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My Coast Guard
Commentary | April 2, 2021

“Stay Safe” using the Coast Guard’s low-risk drinking guidelines

By Keisha Reynolds, MyCG Writer

Alcohol Awareness Month is an opportunity to remind and educate the Coast Guard workforce about responsible consumption of alcohol. The Coast Guard adopted standards from the National Institute of Alcohol Abuse and Alcoholism (NIAAA) Low Risk Drinking Guidelines.

“In recent a Health Related Behavior Survey, one third of Coast Guardsmen and Coast Guardswomen reported binge drinking or heavy drinking,” said the Coast Guard’s Substance Abuse Prevention and Treatment program manager, Mark Mattiko. “We all know that alcohol is involved in many negative consequences, such as civil arrest, sexual assault, domestic violence, and DUIs,—so we need to reduce its negative consequences on the fleet,” he said.

Mattiko continued, “Ads on television remind you to drink responsibly without defining what that looks like. This is the reason that the Coast Guard adopted guidelines from the NIAAA nearly a decade ago.”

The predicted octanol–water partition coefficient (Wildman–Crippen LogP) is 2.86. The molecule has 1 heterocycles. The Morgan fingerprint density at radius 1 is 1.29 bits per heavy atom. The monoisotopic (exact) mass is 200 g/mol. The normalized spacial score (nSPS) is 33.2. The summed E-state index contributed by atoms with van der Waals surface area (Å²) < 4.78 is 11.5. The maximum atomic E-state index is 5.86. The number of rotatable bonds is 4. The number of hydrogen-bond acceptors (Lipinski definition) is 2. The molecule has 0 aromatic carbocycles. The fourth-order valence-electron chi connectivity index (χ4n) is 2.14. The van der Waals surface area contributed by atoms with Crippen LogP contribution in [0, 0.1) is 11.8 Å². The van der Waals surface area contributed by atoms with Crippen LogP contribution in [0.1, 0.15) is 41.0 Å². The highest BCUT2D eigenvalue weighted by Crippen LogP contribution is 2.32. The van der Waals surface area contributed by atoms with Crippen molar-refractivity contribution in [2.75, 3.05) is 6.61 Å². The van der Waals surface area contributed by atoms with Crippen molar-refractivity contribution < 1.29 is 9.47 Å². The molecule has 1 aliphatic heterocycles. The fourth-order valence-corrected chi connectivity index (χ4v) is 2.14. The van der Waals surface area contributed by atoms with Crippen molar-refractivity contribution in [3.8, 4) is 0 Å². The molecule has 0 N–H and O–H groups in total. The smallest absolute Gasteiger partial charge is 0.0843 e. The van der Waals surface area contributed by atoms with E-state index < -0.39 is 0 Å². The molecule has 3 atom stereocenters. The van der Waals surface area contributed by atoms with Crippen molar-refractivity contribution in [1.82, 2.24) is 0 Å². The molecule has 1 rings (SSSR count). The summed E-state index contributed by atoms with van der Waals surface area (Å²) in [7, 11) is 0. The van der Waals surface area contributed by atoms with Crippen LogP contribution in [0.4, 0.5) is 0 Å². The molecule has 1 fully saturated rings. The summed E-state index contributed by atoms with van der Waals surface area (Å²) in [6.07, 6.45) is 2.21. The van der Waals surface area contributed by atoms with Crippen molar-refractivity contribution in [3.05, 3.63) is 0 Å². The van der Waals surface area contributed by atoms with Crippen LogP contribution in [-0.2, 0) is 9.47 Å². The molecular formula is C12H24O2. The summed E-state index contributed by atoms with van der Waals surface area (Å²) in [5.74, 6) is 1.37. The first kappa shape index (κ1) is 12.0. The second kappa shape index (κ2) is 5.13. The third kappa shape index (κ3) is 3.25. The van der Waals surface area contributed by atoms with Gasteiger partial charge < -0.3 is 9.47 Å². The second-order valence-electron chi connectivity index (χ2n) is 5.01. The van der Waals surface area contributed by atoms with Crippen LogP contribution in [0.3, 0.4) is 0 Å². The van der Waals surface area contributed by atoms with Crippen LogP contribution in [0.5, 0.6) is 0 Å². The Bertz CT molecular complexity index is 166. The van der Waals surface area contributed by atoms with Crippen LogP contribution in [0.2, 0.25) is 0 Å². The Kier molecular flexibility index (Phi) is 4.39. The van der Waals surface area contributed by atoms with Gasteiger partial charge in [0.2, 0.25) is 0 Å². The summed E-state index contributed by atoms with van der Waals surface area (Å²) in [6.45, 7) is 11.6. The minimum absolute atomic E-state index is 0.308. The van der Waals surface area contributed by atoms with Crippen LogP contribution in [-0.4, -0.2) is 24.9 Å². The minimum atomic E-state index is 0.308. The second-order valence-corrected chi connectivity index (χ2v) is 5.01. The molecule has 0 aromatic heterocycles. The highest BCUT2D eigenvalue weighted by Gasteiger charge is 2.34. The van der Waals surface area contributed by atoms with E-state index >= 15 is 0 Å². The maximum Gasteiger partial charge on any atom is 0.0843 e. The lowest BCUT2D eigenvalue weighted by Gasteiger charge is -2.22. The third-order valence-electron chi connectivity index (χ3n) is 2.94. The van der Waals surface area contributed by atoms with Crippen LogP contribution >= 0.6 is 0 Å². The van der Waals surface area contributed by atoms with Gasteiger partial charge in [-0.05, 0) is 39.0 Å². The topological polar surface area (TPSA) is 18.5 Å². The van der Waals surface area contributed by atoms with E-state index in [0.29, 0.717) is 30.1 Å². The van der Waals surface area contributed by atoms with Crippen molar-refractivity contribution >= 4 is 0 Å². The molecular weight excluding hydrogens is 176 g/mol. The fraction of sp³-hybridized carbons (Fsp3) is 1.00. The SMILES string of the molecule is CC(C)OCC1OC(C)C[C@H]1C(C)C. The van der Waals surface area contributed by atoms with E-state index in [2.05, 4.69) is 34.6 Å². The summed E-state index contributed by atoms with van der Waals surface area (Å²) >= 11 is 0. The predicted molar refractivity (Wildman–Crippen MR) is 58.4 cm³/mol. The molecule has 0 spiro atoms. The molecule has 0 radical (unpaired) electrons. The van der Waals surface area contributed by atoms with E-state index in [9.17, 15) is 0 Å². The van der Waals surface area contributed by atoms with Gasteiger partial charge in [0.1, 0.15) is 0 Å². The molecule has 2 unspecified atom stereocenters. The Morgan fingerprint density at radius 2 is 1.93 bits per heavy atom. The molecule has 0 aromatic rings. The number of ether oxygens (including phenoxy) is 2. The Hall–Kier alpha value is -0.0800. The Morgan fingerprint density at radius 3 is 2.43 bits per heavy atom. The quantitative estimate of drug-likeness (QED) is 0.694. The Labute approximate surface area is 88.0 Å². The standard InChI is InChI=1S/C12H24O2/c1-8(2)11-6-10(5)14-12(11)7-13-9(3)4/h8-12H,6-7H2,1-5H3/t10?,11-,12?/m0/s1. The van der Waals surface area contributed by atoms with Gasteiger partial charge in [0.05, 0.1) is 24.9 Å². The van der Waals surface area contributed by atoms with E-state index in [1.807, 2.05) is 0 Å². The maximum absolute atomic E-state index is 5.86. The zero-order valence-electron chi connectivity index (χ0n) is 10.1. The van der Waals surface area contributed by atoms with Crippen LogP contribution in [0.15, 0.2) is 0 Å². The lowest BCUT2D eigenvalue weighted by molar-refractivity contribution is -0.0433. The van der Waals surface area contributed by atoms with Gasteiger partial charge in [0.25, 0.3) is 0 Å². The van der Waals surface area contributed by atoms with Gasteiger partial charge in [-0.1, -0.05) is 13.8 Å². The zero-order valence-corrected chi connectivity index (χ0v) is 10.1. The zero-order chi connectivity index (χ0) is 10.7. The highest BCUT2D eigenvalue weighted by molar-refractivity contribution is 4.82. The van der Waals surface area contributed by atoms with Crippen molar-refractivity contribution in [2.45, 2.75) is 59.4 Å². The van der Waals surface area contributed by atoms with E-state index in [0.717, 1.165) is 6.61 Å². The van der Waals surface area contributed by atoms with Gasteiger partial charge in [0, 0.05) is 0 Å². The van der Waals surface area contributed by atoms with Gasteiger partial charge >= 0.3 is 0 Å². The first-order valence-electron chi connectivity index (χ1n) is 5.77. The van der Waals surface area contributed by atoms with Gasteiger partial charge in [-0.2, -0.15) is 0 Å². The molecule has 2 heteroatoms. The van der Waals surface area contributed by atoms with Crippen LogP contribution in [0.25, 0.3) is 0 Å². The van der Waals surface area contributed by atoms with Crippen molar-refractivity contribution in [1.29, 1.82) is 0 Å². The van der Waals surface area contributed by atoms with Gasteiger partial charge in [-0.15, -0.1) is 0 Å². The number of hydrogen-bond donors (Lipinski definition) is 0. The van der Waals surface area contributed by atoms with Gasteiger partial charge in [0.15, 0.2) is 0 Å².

The NIAAA Low Risk Drinking Guidelines (Zero, One, Two, and Three) will aid you in staying safe and making better alcohol consumption-related decisions. Also review Alcohol Awareness Month: “Staying Safe” ALCOAST 130/21 for additional information. 

The guidelines are:

  • ZERO - there are occasions where zero drinks is the only low-risk option; such as, when driving, using machinery, cleaning a weapon, pregnant, on duty, or on certain medications;
  • ONE - consume no more than one *standard alcoholic beverage per hour;
  • TWO - consume no more than two *standard drinks per occasion and;
  • THREE - never exceed three drinks per occasion.

(*Please note: a standard drink is typically 14 grams of pure alcohol; 12 ounces of regular beer, and about 5 ounces of wine.)

If you or a loved one are struggling with the effects of isolation and/ or alcohol use, there are programs and resources immediately available to you:

  • Visit the Department of Defense’s website to explore educational materials, self-assessments, risk calculators, and responsible drinking tools designed to help you maintain control and stay safe. 
  • Visit the National Institute of Alcohol Abuse and Alcoholism’s website for resources.
  • Reach out to your local Command Drug and Alcohol Representative 

(CDAR) within your district to discuss responsible drinking, the benefits of screening, and referral options. 
Prevention Works, Treatment is Effective, and Recovery is not only possible, it is probable. Help is always available.

For more information, email Mark Mattiko or call (202) 247-6824. You may also email Chief Warrant Officer Mary Davenport or call (757) 628-4369.